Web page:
Bahrain is considered more vulnerable than most other regimes in the region, such as Saudi Arabia, Kuwait and the United Arab Emirates, because of its restive 70 percent Shiite majority, which has long chafed under the nation's Sunni monarchy.
But as the first Persian Gulf nation to discover oil, and the first to be running out of it, Bahrain confronts problems that other gulf nations may also eventually confront, including a growing fiscal deficit and an expanding population that cannot find jobs, said Jane Kinninmont of the London-based Economist Intelligence Unit.
"You could see Bahrain having an impact on Kuwait and the eastern provinces of Saudi Arabia," where there is a Shiite majority, she said. "Bahrain is being watched quite closely there. Bahrain is different because of its sectarian makeup, but it also has problems that other gulf countries are going to have to deal with," Kinninmont said.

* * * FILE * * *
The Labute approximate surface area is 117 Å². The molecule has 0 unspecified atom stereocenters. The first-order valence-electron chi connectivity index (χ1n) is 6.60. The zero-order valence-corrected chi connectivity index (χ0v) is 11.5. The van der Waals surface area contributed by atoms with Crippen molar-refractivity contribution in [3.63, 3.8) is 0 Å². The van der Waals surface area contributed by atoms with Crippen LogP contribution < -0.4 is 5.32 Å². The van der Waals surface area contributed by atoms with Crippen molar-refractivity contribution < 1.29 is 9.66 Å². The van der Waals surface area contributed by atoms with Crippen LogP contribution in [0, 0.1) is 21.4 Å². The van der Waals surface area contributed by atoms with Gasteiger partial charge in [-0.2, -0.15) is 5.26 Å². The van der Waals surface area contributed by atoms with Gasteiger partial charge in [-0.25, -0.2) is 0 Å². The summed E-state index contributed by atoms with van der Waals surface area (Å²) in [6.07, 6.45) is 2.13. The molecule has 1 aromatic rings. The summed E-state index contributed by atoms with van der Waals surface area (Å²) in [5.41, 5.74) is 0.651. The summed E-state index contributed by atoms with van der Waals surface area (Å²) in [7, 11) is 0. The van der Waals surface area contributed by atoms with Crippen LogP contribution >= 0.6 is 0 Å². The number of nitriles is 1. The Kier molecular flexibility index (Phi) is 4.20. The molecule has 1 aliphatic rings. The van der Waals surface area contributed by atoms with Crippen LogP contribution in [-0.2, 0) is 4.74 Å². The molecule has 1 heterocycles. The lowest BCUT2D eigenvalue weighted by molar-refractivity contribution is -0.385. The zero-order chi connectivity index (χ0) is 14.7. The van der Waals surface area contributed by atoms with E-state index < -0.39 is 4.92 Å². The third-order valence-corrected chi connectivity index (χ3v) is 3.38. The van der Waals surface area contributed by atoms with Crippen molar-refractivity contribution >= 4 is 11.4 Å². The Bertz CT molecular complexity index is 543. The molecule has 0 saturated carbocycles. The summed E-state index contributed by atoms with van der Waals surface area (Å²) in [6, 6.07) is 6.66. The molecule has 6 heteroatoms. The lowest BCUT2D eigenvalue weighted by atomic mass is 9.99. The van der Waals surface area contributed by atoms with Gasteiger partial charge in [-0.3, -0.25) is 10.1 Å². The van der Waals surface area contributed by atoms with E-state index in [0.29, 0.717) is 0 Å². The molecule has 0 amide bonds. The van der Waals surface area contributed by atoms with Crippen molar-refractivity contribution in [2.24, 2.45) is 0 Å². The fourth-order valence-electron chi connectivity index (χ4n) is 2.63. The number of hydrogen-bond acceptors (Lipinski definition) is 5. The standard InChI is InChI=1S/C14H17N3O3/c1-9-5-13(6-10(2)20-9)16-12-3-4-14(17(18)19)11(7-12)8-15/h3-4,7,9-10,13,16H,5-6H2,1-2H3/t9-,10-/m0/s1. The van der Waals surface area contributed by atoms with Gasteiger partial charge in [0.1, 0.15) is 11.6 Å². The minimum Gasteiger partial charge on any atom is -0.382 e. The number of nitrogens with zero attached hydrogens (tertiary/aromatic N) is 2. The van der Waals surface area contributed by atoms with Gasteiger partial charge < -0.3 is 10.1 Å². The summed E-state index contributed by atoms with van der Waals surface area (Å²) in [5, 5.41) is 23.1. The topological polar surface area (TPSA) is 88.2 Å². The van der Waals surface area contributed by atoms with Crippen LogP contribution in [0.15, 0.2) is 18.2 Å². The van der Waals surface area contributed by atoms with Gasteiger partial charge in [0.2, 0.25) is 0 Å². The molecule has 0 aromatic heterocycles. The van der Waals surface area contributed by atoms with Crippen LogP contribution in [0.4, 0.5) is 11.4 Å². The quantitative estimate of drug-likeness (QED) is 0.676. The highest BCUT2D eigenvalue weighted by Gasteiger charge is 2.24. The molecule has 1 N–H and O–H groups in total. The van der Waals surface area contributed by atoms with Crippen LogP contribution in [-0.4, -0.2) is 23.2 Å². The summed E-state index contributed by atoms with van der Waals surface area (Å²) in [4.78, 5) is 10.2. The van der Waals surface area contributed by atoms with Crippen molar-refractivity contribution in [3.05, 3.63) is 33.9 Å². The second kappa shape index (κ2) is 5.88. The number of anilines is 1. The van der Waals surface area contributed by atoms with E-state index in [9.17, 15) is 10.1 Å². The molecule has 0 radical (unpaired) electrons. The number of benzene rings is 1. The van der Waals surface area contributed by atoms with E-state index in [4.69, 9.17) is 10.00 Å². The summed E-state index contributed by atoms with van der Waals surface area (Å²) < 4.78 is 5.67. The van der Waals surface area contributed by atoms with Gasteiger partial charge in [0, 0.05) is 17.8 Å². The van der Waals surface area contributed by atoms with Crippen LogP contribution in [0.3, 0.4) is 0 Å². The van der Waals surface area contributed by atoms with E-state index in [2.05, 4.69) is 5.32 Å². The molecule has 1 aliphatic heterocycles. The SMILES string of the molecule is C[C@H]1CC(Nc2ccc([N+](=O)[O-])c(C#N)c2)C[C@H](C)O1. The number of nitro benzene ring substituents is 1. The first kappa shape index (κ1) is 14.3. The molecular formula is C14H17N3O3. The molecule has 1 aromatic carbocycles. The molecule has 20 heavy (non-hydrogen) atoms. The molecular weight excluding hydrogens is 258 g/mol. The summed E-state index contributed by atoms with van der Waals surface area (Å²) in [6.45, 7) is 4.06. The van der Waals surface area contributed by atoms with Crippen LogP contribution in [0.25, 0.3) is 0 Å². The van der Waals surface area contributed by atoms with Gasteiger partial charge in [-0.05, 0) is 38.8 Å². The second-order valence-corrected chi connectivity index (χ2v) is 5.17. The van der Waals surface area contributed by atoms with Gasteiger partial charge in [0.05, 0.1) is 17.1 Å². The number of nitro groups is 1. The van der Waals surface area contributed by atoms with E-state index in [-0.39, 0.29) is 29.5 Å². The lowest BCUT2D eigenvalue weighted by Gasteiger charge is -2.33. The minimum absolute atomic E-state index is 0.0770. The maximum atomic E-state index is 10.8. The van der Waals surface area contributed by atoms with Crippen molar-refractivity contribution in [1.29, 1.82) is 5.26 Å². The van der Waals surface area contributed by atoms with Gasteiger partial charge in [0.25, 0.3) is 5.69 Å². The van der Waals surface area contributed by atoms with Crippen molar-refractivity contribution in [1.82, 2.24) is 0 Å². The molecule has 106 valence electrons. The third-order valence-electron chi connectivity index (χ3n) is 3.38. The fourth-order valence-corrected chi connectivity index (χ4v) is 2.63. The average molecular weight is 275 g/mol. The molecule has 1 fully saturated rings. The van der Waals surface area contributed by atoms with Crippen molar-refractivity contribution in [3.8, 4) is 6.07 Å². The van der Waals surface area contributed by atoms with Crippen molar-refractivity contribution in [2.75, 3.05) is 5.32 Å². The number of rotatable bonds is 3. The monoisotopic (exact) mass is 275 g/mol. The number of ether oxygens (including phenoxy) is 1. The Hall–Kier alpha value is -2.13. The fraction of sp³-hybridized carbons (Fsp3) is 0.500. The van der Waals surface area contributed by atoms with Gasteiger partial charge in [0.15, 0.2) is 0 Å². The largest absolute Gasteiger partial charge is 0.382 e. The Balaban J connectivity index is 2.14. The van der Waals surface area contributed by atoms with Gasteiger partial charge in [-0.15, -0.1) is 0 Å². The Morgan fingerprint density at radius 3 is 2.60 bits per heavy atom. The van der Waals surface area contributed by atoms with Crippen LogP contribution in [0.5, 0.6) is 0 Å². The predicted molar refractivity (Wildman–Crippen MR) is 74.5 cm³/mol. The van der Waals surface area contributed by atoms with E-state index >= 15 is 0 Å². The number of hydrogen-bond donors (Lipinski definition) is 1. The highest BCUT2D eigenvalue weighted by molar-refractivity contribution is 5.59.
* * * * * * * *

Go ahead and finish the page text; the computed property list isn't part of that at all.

The protests in Bahrain, as well as Yemen, have nonetheless been much smaller than those that forced Mubarak to resign. The protest in Yemen's capital, Sanaa, on Monday was less well-attended, but also more violent, than others in the city in recent weeks, highlighting the potential for instability in a nation reeling from internal conflicts, deep poverty and a resurgent branch of al-Qaeda.
A few thousand protesters marched in Sanaa, chanting "Hey Ali, get out," a reference to Yemeni President Ali Abdullah Saleh, who has governed the impoverished nation since 1978, three years longer than Mubarak ruled Egypt.
But they were confronted by a crowd of government supporters waving pictures of Saleh and chanting slogans in his support. The Saleh supporters chased the pro-democracy demonstrators with sticks, knives and stones, reportedly injuring dozens.
Sly reported from Baghdad. Special correspondent Hakim al-Masmari in Sanaa, correspondent Sudarsan Raghavan in Cairo and staff writer Joby Warrick in Washington contributed to this report.